91 Related citations:     
    Free full text:  

Free PMC Article   
The dopamine D2 receptor gene in lamprey, its expression in the striatum and cellular effects of D2 receptor activation.

     "All basal ganglia subnuclei have recently been identified in lampreys, the phylogenetically oldest group of vertebrates. Furthermore, the interconnectivity of these nuclei is similar to mammals and tyrosine hydroxylase-positive (dopaminergic) fibers have been detected within the input layer, the striatum. Striatal processing is critically dependent on the interplay with the dopamine system, and we explore here whether D2 receptors are expressed in the lamprey striatum and their potential role. We have identified a cDNA encoding the dopamine D2 receptor from the lamprey brain and the deduced protein sequence showed close phylogenetic relationship with other vertebrate D2 receptors, and an almost 100% identity within the transmembrane domains containing the amino acids essential for dopamine binding. There was a strong and distinct expression of D2 receptor mRNA in a subpopulation of striatal neurons, and in the same region tyrosine hydroxylase-immunoreactive synaptic terminals were identified at the ultrastructural level. The synaptic incidence of tyrosine hydroxylase-immunoreactive boutons was highest in a region ventrolateral to the compact layer of striatal neurons, a region where most striatal dendrites arborise.  
    Application of a D2 receptor agonist modulates striatal neurons by causing a reduced spike discharge and a diminished post-inhibitory rebound. We conclude that the D2 receptor gene had already evolved in the earliest group of vertebrates, cyclostomes, when they diverged from the main vertebrate line of evolution (560 mya), and that it is expressed in striatum where it exerts similar cellular effects to that in other vertebrates. These results together with our previous published data (Stephenson-Jones et al. 2011, 2012) further emphasize the high degree of conservation of the basal ganglia, also with regard to the indirect loop, and its role as a basic mechanism for action selection in all vertebrates."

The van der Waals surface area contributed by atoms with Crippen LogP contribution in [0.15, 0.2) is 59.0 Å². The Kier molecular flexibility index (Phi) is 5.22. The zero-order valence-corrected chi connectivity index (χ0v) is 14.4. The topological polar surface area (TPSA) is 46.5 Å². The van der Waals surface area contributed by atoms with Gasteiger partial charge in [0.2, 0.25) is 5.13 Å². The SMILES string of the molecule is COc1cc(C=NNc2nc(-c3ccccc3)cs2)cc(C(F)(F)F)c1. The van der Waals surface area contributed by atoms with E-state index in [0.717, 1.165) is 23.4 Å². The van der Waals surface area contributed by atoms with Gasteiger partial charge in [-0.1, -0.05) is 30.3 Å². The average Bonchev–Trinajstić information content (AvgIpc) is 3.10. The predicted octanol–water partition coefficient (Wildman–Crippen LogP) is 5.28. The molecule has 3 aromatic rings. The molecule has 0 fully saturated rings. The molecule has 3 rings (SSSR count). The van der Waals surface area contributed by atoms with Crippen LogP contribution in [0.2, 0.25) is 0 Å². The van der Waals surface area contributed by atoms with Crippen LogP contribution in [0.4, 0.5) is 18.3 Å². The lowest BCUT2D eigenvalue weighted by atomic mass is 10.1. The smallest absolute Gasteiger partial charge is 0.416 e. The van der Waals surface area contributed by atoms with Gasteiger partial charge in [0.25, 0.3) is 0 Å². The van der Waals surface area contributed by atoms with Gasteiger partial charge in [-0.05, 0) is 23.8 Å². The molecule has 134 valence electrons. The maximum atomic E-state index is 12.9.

Free PMC Article   
Evolutionarily conserved differences in pallial and thalamic short-term synaptic plasticity in striatum.
The striatum of the basal ganglia is conserved throughout the vertebrate phylum. Tracing studies in lamprey have shown that its afferent inputs are organized in a manner similar to that of mammals. The main inputs arise from the thalamus (Th) and lateral pallium (LPal; the homologue of cortex) that represents the two principal excitatory glutamatergic inputs in mammals.  
    The aim here was to characterize the pharmacology and synaptic dynamics of afferent fibres from the LPal and Th onto identified striatal neurons to understand the processing taking place in the lamprey striatum. We used whole-cell current-clamp recordings in acute slices of striatum with preserved fibres from the Th and LPal, as well as tract tracing and immunohistochemistry.  
    We show that the Th and LPal produce monosynaptic excitatory glutamatergic input through NMDA and AMPA receptors. The synaptic input from the LPal displayed short-term facilitation, unlike the Th input that instead displayed strong short-term synaptic depression. There was also an activity-dependent recruitment of intrastriatal oligosynaptic inhibition from both inputs. These results indicate that the two principal inputs undergo different activity-dependent short-term synaptic plasticity in the lamprey striatum.  
    The difference observed between Th and LPal (cortical) input is also observed in mammals, suggesting a conserved trait throughout vertebrate evolution."